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Line Voltage vs. Low Voltage

Mezz Mini Pendant and Tech Lighting Monorail Kit by Tech Lighting

Line Voltage vs. Low Voltage

Check out the following lighting facts to understand the differences between
line-voltage and low-voltage fixtures and bulbs.

Line Voltage vs. Low Voltage

Line voltage is the standard voltage—120 volts—that’s found in outlets and junction boxes in the United States and Canada. For this, line-voltage fixtures are basically plug-and-play. Low-voltage lighting typically uses 12 or 24 volts and requires a transformer to lower the line voltage from 120 volts to avoid immediately burning out the low-voltage bulb.

The transformer for low-voltage lighting is either built into the fixture or located remotely. The wattage rating of a transformer should be the same or higher than the combined wattage of the lighting system. Transformers typically require a minimum combined wattage in order to operate the lighting system effectively, and without flickering or humming.

Initial Cost

The benefits of line voltage include lower-cost fixtures and light bulbs and easier installation. Dimmers for line-voltage lighting are also less expensive than those used with low-voltage lighting. Although the initial cost is lower, operating costs are typically higher for line-voltage lights, unless they're installed in low-use areas, in which case the operating cost difference will be negligible.

While low-voltage light fixtures, bulbs and dimmers are considerably more expensive due to the need for a transformer, the operating costs over time are typically lower than line-voltage operation if the lighting system is frequently used.

Quality of Light

The light produced by low-voltage bulbs is sharper and looks more natural than higher voltage bulbs, which produce warm light that's more diffused. While it's difficult to focus the beam of a high-voltage bulb that tends to scatter light, low-voltage bulbs offer a high degree of optical control using just the bulb's reflector. That's because the filament in a low-volt lamp is smaller than that of a standard lamp, and most of the lumens are focused in the beam. As a result, less light is diffused.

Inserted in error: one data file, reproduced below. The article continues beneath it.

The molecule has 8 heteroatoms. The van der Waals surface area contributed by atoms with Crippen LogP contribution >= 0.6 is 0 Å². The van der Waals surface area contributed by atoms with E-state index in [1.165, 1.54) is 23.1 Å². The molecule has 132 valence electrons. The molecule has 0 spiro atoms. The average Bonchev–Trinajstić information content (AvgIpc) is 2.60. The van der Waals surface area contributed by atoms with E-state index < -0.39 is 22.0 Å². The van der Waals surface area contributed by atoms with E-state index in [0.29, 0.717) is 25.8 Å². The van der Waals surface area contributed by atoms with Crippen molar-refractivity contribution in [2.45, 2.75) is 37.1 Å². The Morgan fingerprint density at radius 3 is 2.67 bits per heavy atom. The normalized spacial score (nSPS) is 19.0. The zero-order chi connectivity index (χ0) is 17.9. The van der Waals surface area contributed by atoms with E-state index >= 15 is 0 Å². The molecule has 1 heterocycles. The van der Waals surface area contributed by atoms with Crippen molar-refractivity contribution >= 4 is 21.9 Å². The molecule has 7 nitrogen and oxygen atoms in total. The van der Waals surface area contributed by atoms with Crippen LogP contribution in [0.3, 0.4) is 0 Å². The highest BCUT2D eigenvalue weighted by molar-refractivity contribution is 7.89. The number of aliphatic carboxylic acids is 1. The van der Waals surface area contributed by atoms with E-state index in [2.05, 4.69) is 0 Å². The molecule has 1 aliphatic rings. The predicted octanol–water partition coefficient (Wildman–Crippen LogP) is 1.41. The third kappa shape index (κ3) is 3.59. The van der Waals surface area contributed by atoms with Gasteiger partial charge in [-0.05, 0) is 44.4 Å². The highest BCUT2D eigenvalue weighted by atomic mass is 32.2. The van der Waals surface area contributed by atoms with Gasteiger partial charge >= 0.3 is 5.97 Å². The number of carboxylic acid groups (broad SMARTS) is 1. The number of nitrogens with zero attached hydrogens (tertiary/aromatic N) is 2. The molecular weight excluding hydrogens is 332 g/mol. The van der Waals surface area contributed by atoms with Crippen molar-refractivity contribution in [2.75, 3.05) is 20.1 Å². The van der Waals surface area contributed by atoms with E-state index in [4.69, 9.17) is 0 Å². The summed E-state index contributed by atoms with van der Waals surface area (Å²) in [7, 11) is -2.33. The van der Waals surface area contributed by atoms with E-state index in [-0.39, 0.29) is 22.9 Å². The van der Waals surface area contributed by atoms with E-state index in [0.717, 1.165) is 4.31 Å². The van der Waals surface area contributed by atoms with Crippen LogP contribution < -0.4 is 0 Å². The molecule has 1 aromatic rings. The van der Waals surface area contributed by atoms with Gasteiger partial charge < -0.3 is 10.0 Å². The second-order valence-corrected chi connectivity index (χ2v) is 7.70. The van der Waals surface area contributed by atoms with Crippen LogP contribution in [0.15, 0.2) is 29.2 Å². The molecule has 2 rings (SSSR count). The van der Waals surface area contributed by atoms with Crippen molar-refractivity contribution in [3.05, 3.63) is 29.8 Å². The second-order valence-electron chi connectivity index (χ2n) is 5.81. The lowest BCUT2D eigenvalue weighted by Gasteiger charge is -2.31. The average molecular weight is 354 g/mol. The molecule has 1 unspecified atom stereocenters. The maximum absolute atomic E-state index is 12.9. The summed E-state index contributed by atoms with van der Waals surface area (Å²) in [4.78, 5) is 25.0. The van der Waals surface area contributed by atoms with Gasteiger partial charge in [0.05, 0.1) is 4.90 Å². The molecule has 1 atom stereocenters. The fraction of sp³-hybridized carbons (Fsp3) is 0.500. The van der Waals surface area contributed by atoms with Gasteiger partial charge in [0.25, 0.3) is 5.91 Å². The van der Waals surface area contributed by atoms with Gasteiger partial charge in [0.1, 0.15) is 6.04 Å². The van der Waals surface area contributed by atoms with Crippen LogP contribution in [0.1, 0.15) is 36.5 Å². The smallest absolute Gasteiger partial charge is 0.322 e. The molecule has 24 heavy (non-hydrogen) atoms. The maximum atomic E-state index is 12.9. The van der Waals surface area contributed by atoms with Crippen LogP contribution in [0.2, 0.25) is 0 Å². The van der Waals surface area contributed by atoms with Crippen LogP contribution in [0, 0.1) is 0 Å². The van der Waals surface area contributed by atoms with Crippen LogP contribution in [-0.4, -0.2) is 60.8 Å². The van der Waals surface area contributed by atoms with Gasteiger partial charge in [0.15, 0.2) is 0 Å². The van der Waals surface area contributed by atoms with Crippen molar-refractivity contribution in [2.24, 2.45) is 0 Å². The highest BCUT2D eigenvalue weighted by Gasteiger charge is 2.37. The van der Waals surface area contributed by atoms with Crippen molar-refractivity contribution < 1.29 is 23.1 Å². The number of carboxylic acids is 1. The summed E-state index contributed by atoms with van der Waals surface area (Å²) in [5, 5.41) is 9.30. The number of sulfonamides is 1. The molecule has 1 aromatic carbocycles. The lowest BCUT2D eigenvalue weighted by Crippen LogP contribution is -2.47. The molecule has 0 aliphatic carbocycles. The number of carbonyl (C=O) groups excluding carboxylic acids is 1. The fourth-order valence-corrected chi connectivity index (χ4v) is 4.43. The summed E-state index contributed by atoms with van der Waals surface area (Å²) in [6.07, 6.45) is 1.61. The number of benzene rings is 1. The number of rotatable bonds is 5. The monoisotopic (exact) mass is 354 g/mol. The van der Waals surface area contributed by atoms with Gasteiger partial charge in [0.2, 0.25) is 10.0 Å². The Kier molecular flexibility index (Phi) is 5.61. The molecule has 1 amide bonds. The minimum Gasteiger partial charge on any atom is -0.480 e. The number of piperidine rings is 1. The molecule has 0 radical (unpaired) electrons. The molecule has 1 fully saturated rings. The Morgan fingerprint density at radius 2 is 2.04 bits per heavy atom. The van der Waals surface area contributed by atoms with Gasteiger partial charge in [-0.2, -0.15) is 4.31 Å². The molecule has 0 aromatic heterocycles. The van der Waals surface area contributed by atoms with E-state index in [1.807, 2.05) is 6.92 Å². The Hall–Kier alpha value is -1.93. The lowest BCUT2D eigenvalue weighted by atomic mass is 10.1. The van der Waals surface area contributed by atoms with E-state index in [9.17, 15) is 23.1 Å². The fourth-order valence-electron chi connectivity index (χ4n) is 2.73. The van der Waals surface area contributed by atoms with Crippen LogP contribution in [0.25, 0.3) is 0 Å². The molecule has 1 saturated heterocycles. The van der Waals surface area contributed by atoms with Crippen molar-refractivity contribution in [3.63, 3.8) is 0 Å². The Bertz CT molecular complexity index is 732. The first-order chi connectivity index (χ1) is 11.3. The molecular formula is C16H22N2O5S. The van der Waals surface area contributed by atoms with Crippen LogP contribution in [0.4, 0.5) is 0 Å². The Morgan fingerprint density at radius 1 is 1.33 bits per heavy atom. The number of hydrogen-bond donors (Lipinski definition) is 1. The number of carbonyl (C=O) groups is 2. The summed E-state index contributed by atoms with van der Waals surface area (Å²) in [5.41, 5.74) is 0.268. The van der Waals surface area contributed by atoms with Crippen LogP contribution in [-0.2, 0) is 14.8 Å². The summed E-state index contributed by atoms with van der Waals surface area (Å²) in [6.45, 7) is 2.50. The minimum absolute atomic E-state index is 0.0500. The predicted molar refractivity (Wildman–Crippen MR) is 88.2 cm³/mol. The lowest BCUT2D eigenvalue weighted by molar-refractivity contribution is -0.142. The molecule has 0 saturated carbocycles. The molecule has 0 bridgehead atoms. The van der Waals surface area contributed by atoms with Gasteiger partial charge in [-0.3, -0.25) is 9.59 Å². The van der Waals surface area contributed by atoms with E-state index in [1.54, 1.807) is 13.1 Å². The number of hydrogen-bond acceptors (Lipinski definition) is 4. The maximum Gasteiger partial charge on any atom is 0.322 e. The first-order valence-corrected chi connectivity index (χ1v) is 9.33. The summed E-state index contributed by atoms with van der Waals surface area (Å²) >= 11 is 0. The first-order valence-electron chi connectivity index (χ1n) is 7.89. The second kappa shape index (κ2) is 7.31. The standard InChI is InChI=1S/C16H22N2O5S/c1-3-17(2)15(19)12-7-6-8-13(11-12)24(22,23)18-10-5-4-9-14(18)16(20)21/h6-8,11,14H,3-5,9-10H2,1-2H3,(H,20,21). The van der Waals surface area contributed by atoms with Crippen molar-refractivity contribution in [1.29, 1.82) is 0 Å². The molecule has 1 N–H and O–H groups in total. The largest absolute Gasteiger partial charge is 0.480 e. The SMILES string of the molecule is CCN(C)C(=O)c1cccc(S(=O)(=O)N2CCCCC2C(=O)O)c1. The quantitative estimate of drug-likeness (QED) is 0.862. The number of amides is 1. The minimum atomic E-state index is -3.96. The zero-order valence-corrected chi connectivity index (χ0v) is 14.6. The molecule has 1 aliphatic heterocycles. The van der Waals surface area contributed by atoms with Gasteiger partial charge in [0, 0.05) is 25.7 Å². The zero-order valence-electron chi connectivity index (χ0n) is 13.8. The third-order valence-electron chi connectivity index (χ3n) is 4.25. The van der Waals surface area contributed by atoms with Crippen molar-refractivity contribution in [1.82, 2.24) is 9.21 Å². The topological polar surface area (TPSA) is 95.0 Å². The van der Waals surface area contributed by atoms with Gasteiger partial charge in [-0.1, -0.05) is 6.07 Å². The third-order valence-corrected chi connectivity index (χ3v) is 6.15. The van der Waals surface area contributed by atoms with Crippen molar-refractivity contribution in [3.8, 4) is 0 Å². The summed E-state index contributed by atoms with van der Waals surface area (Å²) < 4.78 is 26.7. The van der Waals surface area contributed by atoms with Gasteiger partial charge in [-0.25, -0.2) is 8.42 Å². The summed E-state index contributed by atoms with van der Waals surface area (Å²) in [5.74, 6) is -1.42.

Energy Efficiency & Associated Costs

While a low-voltage bulb, such as a 50-watt MR16, doesn't use less electricity than a standard line-voltage bulb with the same wattage, the former will provide nearly 100 watts' worth of illumination for the same power consumption. And light is more effectively concentrated where it's needed, which can reduce the number of fixtures needed for a particular lighting scheme.

Low-voltage bulbs tend to last longer, too. While a standard household bulb will last around 750 hours, a standard MR16 lasts 6,000 hours. Low-voltage lamps also break less frequently than high-voltage lamps because they're made to be more shock and vibration resistant.

Applications for Line + Low Voltage

Line-voltage lighting is best for applications that require more diffused ambient light. Best of all, you just hook it up (or plug it in) and go.

Low-voltage lighting can be used in the same spaces and for the same purposes as line-voltage lighting, but for contemporary lighting schemes, low-voltage lighting is ultimately more practical, safer and less expensive to operate. Low-voltage lighting is available in a wide range of styles, including recessed can lights, track lighting, rail lighting systems, pendant lighting, display lights and suspended cable lighting.

Because more modern lighting options are available with low-voltage lighting in terms of fixtures, lenses, bulbs and beams, low-voltage lighting is ideal for illuminating artwork, creating a desired ambiance and lighting work spaces.

The Bottom Line of Line Voltage vs. Low Voltage

Both line-voltage and low-voltage lighting systems have advantages. But choosing one over the other largely comes down to the ease of installation and long-term operation and the costs associated with both. Line-voltage lighting is typically more expensive to operate in the long run, but it's less expensive to buy and easier to install. Low-voltage lighting is more expensive to buy and install, but it's typically less expensive to operate over time.